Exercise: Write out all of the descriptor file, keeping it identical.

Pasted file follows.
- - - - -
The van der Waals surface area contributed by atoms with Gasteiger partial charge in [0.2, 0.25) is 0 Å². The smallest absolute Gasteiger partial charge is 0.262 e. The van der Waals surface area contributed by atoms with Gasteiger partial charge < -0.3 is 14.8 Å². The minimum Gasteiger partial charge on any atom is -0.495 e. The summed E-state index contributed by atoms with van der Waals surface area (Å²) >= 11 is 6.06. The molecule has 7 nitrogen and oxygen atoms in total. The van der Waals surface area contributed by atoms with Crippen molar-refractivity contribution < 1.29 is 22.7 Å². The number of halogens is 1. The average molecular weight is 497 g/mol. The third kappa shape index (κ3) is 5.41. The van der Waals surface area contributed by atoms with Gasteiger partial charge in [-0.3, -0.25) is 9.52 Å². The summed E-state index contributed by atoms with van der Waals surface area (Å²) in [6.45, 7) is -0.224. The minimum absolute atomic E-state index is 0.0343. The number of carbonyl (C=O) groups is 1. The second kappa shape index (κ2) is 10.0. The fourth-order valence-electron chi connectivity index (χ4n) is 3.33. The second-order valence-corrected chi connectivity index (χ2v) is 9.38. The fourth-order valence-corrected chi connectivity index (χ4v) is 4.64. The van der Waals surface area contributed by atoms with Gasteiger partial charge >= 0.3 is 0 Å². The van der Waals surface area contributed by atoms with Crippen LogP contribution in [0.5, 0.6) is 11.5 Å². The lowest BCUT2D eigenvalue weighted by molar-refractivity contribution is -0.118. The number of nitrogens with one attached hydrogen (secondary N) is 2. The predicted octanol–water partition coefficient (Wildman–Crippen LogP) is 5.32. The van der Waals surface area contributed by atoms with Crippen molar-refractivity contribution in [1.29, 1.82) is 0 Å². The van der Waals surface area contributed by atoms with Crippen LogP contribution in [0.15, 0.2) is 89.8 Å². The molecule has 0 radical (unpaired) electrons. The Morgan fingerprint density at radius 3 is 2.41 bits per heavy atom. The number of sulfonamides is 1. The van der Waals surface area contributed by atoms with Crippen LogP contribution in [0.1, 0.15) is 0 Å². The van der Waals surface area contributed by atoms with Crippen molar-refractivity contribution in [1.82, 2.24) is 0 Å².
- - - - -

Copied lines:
The van der Waals surface area contributed by atoms with Gasteiger partial charge in [0.2, 0.25) is 0 Å². The smallest absolute Gasteiger partial charge is 0.262 e. The van der Waals surface area contributed by atoms with Gasteiger partial charge < -0.3 is 14.8 Å². The minimum Gasteiger partial charge on any atom is -0.495 e. The summed E-state index contributed by atoms with van der Waals surface area (Å²) >= 11 is 6.06. The molecule has 7 nitrogen and oxygen atoms in total. The van der Waals surface area contributed by atoms with Crippen molar-refractivity contribution < 1.29 is 22.7 Å². The number of halogens is 1. The average molecular weight is 497 g/mol. The third kappa shape index (κ3) is 5.41. The van der Waals surface area contributed by atoms with Gasteiger partial charge in [-0.3, -0.25) is 9.52 Å². The summed E-state index contributed by atoms with van der Waals surface area (Å²) in [6.45, 7) is -0.224. The minimum absolute atomic E-state index is 0.0343. The number of carbonyl (C=O) groups is 1. The second kappa shape index (κ2) is 10.0. The fourth-order valence-electron chi connectivity index (χ4n) is 3.33. The second-order valence-corrected chi connectivity index (χ2v) is 9.38. The fourth-order valence-corrected chi connectivity index (χ4v) is 4.64. The van der Waals surface area contributed by atoms with Gasteiger partial charge >= 0.3 is 0 Å². The van der Waals surface area contributed by atoms with Crippen LogP contribution in [0.5, 0.6) is 11.5 Å². The lowest BCUT2D eigenvalue weighted by molar-refractivity contribution is -0.118. The number of nitrogens with one attached hydrogen (secondary N) is 2. The predicted octanol–water partition coefficient (Wildman–Crippen LogP) is 5.32. The van der Waals surface area contributed by atoms with Crippen molar-refractivity contribution in [1.29, 1.82) is 0 Å². The van der Waals surface area contributed by atoms with Crippen LogP contribution in [0.15, 0.2) is 89.8 Å². The molecule has 0 radical (unpaired) electrons. The Morgan fingerprint density at radius 3 is 2.41 bits per heavy atom. The number of sulfonamides is 1. The van der Waals surface area contributed by atoms with Crippen LogP contribution in [0.1, 0.15) is 0 Å². The van der Waals surface area contributed by atoms with Crippen molar-refractivity contribution in [1.82, 2.24) is 0 Å².